First, take a look at the contribution margin income statement. The contribution margin is Sales - Variable Costs. Calculating the contribution margin income statement shows the separation of fixed and variable costs. The contribution margin income statement in the above link can also be restated as an equation:

Operating Income = Sales - Total Variable Costs - Total Fixed Costs

This becomes the basic Cost Volume Profit equation.

In order to better your understanding, this basic equation can be expanded:

Operating Income = (Price X #Units Sold)- (Variable Cost Per Unit X Number of Units Sold) - Total Fixed Costs

Gross Margin vs Contribution Margin

It is important for a financial manager to understand that, on the income statement, the gross profit margin and the contribution margin are not the same.

The gross profit margin is the difference between sales and cost of goods sold. Cost of goods sold include all costs -- fixed costs and variable costs. The contribution margin only considers variable costs. The contribution margin is the difference between sales and variable costs. Calculating both can give the financial manager valuable, but different, information.

Contribution Margin Ratio

The contribution margin ratio is the contribution margin as a percentage of total sales. In this formula, you use the total contribution margin, not the unit contribution margin. Calculating this ratio is important for the financial manager as it addresses the profit potential of the firm. If we use our example, here is the contribution margin ratio: $40,000/$100,000 X 100 = 40%. This means that for every dollar increase in sales, there will be a 40 cent increase in the contribution margin to cover fixed costs.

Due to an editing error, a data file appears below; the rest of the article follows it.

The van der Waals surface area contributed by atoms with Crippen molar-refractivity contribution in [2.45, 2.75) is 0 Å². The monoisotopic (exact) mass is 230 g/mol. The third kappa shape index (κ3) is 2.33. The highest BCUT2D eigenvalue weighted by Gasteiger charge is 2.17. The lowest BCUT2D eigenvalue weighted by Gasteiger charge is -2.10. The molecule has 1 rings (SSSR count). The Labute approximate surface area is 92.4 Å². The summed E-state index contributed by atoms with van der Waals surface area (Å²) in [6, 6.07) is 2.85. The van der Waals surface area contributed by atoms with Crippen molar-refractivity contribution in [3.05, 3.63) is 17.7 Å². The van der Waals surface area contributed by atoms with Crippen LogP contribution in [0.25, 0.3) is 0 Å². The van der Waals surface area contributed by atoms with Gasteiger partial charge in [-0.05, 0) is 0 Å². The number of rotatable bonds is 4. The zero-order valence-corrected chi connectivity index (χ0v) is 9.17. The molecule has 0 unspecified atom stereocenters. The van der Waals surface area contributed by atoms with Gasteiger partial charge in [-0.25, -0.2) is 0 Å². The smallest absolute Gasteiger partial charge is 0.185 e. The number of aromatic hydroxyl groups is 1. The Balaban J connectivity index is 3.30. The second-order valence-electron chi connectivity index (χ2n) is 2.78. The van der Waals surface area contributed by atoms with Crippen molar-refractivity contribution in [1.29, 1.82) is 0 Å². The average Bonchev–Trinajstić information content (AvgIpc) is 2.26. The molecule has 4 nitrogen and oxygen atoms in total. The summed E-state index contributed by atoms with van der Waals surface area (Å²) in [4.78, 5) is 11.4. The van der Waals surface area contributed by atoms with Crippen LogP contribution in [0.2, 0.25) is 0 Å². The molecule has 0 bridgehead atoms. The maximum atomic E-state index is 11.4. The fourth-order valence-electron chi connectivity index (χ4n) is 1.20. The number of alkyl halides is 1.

Calculating the Breakeven Point in Units

In analyzing CVP, a powerful function is to calculate the breakeven point in units for the firm. You can calculate the breakeven point in dollars by multiplying the sales price for your product by the breakeven point in units.

Breakeven point in units is the number of units the firm has to produce and sell in order to make a profit of zero. In other words, it is the number of units where total revenue is equal to total expenses.

If operating income equals zero, then the breakeven point in units has been reached. If the operating income is positive, the business firm makes a profit. If the operating income is negative, the firm takes a loss.

If you are observant, you can see that the variables in this equation resemble the variables you have already used in the cost-volume-profit equation.

One of the focuses of CVP analysis is breakeven analysis. Specifically, CVP analysis helps managers of firms analyze what it will take in sales for their firm to break even. There are many issues involved; specifically, how many units do they have to sell to break even, the impact of a change in fixed costs on the breakeven point, and the impact of an increase in price on firm profit. CVP analysis shows how revenues, expenses, and profits change as sales volume changes.